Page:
Independent TD, Danny Healy-Rae, has warned that increased fertiliser prices will “hurt” not only farmers but consumers also.
On Tuesday, January 25th, 2022, he told the Dáil that food prices will increase even further for Irish consumers.
He pointed to a new report released in recent days, which suggests that households may have to spend up to €780 more on groceries this year.
He said that year’s hike has not come at all yet from farmers because if they have to pay more to produce milk, beef and grain, the cost is “going to have to be placed across the board”.
“The people that are buying will have to pay for this,” he told the Dáil.
Increased fertiliser prices
“Farmers are being hit every day. The small farmer that is down in Kerry that wants to retain a bit of land, he is hit with every type of an obstruction to stop him at doing that.”
“Then, all their farms are not arable, and they need to grow grass in the small patches they have. They need nitrogen, and they need fertiliser.”
Making reference to fertiliser prices, the deputy said: “Just to give you an example, urea that was €330 this time last year, is now costing €930/tonne and nitrogen that was €220/tonne is almost €700/tonne.”
“So instead of thinking it has just doubled, it has tripled in price,” he argued.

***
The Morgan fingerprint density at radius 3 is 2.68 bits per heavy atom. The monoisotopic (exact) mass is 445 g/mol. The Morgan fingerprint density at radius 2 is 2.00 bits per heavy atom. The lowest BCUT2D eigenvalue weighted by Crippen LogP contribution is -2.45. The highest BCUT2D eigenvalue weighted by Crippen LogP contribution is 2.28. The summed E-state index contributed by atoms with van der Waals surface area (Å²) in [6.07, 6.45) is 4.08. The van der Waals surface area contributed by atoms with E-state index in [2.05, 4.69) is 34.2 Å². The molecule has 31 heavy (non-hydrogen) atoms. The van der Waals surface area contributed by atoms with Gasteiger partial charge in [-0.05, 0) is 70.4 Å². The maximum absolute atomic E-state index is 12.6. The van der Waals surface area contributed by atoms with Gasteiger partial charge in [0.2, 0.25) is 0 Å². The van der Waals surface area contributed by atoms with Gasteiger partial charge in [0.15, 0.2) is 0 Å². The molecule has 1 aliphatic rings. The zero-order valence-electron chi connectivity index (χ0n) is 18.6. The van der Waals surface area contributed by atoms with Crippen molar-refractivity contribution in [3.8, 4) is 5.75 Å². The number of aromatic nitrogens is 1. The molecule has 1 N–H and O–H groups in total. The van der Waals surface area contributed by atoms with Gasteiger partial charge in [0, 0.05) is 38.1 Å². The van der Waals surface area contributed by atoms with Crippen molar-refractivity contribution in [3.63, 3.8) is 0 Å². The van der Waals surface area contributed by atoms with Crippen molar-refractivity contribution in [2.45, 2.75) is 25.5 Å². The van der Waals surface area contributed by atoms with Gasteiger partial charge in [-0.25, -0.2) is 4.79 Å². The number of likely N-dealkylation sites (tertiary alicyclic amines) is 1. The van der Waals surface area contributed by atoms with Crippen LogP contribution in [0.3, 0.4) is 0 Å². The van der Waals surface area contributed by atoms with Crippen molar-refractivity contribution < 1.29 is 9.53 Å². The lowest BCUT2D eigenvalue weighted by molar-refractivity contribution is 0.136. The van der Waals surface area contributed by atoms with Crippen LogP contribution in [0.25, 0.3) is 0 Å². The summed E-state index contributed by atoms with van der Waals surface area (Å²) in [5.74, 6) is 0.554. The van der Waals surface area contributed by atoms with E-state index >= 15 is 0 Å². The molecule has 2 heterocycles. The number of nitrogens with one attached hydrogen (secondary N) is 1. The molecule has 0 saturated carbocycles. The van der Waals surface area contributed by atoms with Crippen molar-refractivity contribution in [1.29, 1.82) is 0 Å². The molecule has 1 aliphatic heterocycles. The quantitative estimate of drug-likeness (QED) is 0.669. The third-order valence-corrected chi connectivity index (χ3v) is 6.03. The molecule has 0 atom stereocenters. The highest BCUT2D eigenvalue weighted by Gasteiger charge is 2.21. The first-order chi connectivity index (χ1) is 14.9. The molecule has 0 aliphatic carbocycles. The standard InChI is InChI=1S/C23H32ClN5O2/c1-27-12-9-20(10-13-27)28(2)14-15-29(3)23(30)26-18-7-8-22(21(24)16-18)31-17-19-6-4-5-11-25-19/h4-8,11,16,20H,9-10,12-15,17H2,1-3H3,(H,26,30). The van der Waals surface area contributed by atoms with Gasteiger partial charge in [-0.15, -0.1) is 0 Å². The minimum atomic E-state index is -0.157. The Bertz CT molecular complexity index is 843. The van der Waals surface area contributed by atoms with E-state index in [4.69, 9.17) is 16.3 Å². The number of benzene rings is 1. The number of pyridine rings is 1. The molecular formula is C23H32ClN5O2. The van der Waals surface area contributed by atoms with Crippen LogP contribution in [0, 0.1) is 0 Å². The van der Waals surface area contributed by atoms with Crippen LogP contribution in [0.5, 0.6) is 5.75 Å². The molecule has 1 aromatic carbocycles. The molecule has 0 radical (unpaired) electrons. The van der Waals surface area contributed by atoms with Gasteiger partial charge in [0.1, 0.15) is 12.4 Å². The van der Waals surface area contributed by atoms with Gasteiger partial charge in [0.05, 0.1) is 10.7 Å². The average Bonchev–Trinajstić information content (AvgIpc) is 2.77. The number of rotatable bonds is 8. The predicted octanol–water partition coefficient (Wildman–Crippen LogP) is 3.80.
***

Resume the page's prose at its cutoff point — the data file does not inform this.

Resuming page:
He accused Russia and Europe of playing politics and said that farmers are “suffering” as a result.
He referenced an anti-dumping levy, adding that countries outside of Europe cannot supply fertiliser to Ireland without paying an extra charge.
“It is something like €40 or €50 extra a tonne. I am asking the Government what have they done about this?”
“We were told first that fertiliser would be scarce, but there are boatloads of it there. They are holding and hoarding it because they can keep up the price of it on the pretence that they can’t get gas from Russia and one thing or another.”
“Small farmers who need to buy 8 or 10 tonnes of fertiliser to barely keep their farms ticking over they are going to have to pay €3,000-€4,000 more for that amount of fertiliser.”
“I am talking about the small farmers because they are going to be hurt and hit the most.”
“The big farmers and I sympathise with them too because they have everything done right, and they have an awful lot of money spent, but it’s really going to hit the small farmer in Kerry.”
“Everything seems to hit our rural areas of Kerry, West Cork and those places. Every rule that has been brought is to hurt those farmers,” he concluded.